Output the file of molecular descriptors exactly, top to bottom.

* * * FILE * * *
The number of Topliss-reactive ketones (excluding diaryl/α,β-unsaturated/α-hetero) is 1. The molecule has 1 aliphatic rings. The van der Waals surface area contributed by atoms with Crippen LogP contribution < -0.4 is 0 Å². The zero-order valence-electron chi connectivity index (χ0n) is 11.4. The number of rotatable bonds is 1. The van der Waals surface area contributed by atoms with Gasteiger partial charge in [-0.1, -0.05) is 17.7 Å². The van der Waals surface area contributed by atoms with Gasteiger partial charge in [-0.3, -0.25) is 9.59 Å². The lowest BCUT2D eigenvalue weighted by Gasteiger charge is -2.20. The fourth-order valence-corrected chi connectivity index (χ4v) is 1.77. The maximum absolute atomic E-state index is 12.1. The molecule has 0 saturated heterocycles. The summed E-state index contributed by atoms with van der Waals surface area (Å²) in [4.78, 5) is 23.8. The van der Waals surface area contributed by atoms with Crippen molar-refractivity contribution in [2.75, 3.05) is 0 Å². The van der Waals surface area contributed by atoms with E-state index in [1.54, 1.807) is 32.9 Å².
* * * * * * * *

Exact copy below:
The number of Topliss-reactive ketones (excluding diaryl/α,β-unsaturated/α-hetero) is 1. The molecule has 1 aliphatic rings. The van der Waals surface area contributed by atoms with Crippen LogP contribution < -0.4 is 0 Å². The zero-order valence-electron chi connectivity index (χ0n) is 11.4. The number of rotatable bonds is 1. The van der Waals surface area contributed by atoms with Gasteiger partial charge in [-0.1, -0.05) is 17.7 Å². The van der Waals surface area contributed by atoms with Gasteiger partial charge in [-0.3, -0.25) is 9.59 Å². The lowest BCUT2D eigenvalue weighted by Gasteiger charge is -2.20. The fourth-order valence-corrected chi connectivity index (χ4v) is 1.77. The maximum absolute atomic E-state index is 12.1. The molecule has 0 saturated heterocycles. The summed E-state index contributed by atoms with van der Waals surface area (Å²) in [4.78, 5) is 23.8. The van der Waals surface area contributed by atoms with Crippen molar-refractivity contribution in [2.75, 3.05) is 0 Å². The van der Waals surface area contributed by atoms with E-state index in [1.54, 1.807) is 32.9 Å².